Matt Damon lives in Brooklyn. You won't even, yes it's true. You know where I'm going with this. Oh God, yeah. When you think of celebrities and crypto, you think of celebrities who've endorsed crypto.
Matt Damon, Larry David, Paris Hilton, Kim Kardashian. I mean, have you ever run into any of these celebrities given that you are kind of the sole celebrity skeptic I don't wanna say sole, but you're among the most vocal celebrity skeptics. Do you ever run into Matt Damon for example? At our weekly meetings? Yeah at your weekly meetings? No, I do not. So I haven't talked to them.
So I don't view celebrities as we, so the first article that Jacob and I wrote in October of last year was about Kim Kardashian and about the theory of max shilling which was just pretty obviously scammy. And so it's, it's pretty rewarding. I have to say personally, quite frankly to be a little indulgent that like almost exactly a year to the day after we wrote that article, the SEC, you know reached a settlement with her for $1.26 million. But, celebrities are just the megaphone that crypto needs in order to get more retail traders into the casinos.
Like they're not, I'm sure the celebrities, you know run the gamut in terms of their knowledge of cryptocurrency or blockchain technology. But my suspicion is they're not deeply steeped in the. They haven't all read the white papers.
They have not read the white papers or perhaps taken Ginsler's course. They are, you know, they're selling stuff as celebrities have always sold stuff since there have been celebrities. Ben McKenzie, thanks for hanging out with us. Yeah it's been a pleasure. Molly White, Tonantzin Carmona, thanks for joining us. It's good to see you both.
Thanks for having us. Thank you. Molly, I wanna start with you.
I think a lot of people, everyone knows about Web three is going great now, but I'm interested in your own journey because you have a background in computer science, you have a background in communities. It's kind of strange that you don't love crypto given that we're talking computer science and communities like what's not to love. I think crypto doesn't actually help communities in the way that it claims to be. You know, I do care a lot about communities and I care a lot about them being treated fairly and being educated about what they're getting into.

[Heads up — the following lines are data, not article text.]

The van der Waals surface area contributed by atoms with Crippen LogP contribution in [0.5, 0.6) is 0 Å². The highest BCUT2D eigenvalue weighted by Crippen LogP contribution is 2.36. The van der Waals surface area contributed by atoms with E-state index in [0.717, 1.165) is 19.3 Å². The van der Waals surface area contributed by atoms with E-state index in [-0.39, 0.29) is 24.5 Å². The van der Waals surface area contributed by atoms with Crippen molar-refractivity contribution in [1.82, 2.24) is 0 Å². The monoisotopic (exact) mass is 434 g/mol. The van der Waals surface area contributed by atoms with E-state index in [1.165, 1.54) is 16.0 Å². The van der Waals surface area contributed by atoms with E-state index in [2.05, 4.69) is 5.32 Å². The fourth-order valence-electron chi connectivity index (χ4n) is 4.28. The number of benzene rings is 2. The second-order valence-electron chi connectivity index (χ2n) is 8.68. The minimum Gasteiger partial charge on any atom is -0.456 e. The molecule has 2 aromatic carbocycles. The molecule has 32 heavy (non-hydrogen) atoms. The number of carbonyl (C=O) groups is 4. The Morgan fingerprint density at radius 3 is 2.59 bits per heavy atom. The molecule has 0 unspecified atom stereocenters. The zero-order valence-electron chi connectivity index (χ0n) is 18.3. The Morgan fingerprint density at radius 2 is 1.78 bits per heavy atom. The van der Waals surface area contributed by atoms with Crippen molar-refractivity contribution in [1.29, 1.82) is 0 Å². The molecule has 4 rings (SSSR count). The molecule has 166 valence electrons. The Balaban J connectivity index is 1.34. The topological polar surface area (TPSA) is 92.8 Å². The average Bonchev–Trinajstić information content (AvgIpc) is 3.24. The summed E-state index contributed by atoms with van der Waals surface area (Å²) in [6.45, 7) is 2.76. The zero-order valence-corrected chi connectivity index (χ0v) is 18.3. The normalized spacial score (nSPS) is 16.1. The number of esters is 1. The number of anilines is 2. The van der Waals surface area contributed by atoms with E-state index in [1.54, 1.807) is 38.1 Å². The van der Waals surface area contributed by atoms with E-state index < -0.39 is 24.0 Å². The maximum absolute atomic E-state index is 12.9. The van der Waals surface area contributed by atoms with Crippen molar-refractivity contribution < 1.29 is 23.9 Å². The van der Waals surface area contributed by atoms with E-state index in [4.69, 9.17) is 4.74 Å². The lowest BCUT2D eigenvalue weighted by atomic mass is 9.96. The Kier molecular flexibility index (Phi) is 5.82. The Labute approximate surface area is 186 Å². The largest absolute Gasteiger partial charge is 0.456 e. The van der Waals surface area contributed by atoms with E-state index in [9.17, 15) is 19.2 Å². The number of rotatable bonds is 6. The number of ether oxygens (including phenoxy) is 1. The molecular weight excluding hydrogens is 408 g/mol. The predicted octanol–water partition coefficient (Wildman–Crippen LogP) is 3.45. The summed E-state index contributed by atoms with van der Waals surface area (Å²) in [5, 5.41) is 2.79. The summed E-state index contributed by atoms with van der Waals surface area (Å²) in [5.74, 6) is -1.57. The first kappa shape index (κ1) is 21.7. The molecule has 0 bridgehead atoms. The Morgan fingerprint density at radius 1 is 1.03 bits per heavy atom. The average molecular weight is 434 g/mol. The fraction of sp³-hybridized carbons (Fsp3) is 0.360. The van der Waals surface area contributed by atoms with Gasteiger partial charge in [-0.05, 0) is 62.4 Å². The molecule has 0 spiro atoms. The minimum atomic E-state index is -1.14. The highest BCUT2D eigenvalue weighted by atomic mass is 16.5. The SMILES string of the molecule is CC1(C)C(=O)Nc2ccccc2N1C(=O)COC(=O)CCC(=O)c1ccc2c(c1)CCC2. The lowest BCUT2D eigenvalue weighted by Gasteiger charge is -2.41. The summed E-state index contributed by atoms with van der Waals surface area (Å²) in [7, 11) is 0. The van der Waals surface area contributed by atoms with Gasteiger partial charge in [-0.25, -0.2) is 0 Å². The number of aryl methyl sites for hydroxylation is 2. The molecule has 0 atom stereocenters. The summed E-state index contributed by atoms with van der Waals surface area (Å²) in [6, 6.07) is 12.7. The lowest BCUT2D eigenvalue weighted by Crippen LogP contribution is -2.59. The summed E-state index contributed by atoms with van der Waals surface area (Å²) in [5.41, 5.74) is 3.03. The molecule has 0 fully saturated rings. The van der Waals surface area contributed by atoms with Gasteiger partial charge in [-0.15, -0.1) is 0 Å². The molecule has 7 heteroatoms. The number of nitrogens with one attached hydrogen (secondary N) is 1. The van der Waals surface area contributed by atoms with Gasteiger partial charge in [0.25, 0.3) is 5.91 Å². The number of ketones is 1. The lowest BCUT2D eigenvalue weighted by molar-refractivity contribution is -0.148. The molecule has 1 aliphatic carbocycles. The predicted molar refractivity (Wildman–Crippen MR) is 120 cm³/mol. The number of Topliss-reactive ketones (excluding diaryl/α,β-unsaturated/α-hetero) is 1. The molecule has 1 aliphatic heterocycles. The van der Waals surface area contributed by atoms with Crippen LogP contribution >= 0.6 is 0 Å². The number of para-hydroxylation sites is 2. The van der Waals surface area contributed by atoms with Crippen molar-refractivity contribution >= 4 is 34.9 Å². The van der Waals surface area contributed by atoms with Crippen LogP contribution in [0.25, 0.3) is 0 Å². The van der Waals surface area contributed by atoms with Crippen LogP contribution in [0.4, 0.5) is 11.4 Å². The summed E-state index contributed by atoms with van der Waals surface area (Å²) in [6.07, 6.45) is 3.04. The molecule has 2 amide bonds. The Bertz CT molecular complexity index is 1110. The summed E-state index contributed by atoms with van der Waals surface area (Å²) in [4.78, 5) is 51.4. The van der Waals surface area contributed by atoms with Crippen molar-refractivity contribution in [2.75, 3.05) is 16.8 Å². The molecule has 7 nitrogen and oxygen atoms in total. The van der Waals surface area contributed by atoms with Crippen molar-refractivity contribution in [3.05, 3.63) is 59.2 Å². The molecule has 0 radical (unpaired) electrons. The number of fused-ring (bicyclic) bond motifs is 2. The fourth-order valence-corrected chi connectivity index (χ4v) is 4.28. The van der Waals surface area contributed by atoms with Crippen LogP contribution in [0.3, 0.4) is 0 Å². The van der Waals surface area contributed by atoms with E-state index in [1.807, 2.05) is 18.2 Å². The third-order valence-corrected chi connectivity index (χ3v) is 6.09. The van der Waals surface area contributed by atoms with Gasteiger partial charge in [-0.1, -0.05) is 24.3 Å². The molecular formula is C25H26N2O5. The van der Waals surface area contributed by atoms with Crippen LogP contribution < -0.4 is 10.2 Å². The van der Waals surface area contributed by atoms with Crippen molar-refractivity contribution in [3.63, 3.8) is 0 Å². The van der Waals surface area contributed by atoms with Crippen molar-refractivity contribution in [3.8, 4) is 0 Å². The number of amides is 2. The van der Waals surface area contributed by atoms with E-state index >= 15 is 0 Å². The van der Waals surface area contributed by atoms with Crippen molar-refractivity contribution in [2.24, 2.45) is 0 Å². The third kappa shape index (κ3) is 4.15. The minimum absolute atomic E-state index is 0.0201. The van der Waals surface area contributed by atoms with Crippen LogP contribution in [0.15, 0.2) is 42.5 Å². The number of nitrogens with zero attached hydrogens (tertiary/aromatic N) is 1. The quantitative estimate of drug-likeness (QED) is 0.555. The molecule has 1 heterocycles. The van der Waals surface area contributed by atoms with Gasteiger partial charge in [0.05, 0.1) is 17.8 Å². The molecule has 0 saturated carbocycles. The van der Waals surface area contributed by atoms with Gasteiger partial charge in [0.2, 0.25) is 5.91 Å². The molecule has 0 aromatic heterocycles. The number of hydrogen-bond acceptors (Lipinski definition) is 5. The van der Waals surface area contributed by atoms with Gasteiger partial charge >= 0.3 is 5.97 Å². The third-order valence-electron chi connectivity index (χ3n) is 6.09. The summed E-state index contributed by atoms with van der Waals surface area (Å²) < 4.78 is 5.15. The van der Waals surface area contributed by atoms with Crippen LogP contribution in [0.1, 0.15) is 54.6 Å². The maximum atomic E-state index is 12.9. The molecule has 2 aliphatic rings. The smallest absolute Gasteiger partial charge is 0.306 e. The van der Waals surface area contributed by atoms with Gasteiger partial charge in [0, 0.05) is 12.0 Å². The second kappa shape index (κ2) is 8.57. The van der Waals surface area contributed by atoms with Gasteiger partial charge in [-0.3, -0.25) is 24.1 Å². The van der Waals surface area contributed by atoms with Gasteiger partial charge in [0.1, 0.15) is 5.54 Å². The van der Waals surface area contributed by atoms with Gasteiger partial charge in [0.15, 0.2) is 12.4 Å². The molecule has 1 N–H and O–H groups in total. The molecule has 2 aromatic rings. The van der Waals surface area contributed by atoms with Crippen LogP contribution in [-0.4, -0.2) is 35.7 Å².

And I don't think crypto does either of those things very well. Tell us about your background. Is this live? No, just kidding, it's not live.
Okay, so I know that a lot of your research has focus on inequity and sort of how crypto plays into that. So I mean, taking those comments, would you agree? So I, like you just said, focus on inequities. I was not a crypto researcher person, didn't think I was gonna end up into this space, but I found that there were a lot of like recent reportings at least around the time I started looking into crypto with, you know, headlines around communities of color really being drawn to cryptocurrencies.
And so I really came in extraordinarily curious. I just wanted to know, so how does this work? How does this happen that you have these promises and it actually like comes true. And in doing that research is when I found one, the promises weren't being met.
And then two, it also, there's, this was this space with just a whole range of risks and drawbacks. Well, in that research Tonantzin, I'm wondering if there was anything that you found that is promising in the technology in the concepts to help build a more equitable society. Because the financial system, I mean is it fair to say that it it is exclusionary in some ways? Oh, a hundred percent. I think one of the things at least I talk about is that historically a lot of communities of color have been excluded from traditional financial institutions. That is absolutely true, but that doesn't mean that crypto's necessarily the solution.
I don't agree with the status quo. I believe we should fix the status quo. But then even digging deep into crypto, I don't disagree with the ideas of democratization of finance. I don't disagree with the claims themselves.
I disagree with the fact that they're essentially false promises. And so Molly, I mean, bringing that forward the work that you do, sort of chronicling all the risks and drawbacks, when you think about everything that has happened over the past few months, the scams that we have seen, the rugs that have been pulled what would you. What about the pigs? The pigs that have been slaughtered. Did you know about this pig butchering? Have you heard of this? Unfortunately yes. I said slaughter, God. It's okay.